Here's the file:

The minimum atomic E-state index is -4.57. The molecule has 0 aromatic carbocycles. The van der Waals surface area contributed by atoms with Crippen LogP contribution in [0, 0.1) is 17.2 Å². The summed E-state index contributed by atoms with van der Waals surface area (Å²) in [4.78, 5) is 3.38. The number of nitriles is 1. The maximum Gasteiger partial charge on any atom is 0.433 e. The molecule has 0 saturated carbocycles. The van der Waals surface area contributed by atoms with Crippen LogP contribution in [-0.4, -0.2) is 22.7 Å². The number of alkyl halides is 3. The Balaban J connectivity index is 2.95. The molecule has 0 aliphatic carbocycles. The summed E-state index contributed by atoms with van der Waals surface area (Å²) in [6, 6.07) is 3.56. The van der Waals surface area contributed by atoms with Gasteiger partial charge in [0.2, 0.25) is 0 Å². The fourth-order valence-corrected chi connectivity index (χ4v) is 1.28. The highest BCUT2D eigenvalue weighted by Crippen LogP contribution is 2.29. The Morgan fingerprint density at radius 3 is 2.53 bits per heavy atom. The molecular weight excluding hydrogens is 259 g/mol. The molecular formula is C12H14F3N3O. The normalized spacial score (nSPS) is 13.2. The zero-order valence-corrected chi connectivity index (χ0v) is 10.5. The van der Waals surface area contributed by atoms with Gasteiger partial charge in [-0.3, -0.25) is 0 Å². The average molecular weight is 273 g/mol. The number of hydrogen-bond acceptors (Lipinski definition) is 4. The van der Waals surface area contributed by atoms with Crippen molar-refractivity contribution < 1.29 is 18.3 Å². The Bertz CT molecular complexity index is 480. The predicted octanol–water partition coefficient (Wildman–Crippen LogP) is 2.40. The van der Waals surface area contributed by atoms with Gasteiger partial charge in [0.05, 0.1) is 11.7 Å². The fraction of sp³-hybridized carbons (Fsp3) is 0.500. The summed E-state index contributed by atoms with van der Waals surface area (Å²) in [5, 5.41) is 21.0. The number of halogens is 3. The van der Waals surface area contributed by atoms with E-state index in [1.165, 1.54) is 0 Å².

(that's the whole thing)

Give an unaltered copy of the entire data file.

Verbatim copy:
The minimum atomic E-state index is -4.57. The molecule has 0 aromatic carbocycles. The van der Waals surface area contributed by atoms with Crippen LogP contribution in [0, 0.1) is 17.2 Å². The summed E-state index contributed by atoms with van der Waals surface area (Å²) in [4.78, 5) is 3.38. The number of nitriles is 1. The maximum Gasteiger partial charge on any atom is 0.433 e. The molecule has 0 saturated carbocycles. The van der Waals surface area contributed by atoms with Crippen LogP contribution in [-0.4, -0.2) is 22.7 Å². The number of alkyl halides is 3. The Balaban J connectivity index is 2.95. The molecule has 0 aliphatic carbocycles. The summed E-state index contributed by atoms with van der Waals surface area (Å²) in [6, 6.07) is 3.56. The van der Waals surface area contributed by atoms with Gasteiger partial charge in [0.2, 0.25) is 0 Å². The fourth-order valence-corrected chi connectivity index (χ4v) is 1.28. The highest BCUT2D eigenvalue weighted by Crippen LogP contribution is 2.29. The Morgan fingerprint density at radius 3 is 2.53 bits per heavy atom. The molecular weight excluding hydrogens is 259 g/mol. The molecular formula is C12H14F3N3O. The normalized spacial score (nSPS) is 13.2. The zero-order valence-corrected chi connectivity index (χ0v) is 10.5. The van der Waals surface area contributed by atoms with Gasteiger partial charge in [-0.3, -0.25) is 0 Å². The average molecular weight is 273 g/mol. The number of hydrogen-bond acceptors (Lipinski definition) is 4. The van der Waals surface area contributed by atoms with Crippen molar-refractivity contribution < 1.29 is 18.3 Å². The Bertz CT molecular complexity index is 480. The predicted octanol–water partition coefficient (Wildman–Crippen LogP) is 2.40. The van der Waals surface area contributed by atoms with Gasteiger partial charge in [0.05, 0.1) is 11.7 Å². The fraction of sp³-hybridized carbons (Fsp3) is 0.500. The summed E-state index contributed by atoms with van der Waals surface area (Å²) in [5, 5.41) is 21.0. The number of halogens is 3. The van der Waals surface area contributed by atoms with E-state index in [1.165, 1.54) is 0 Å².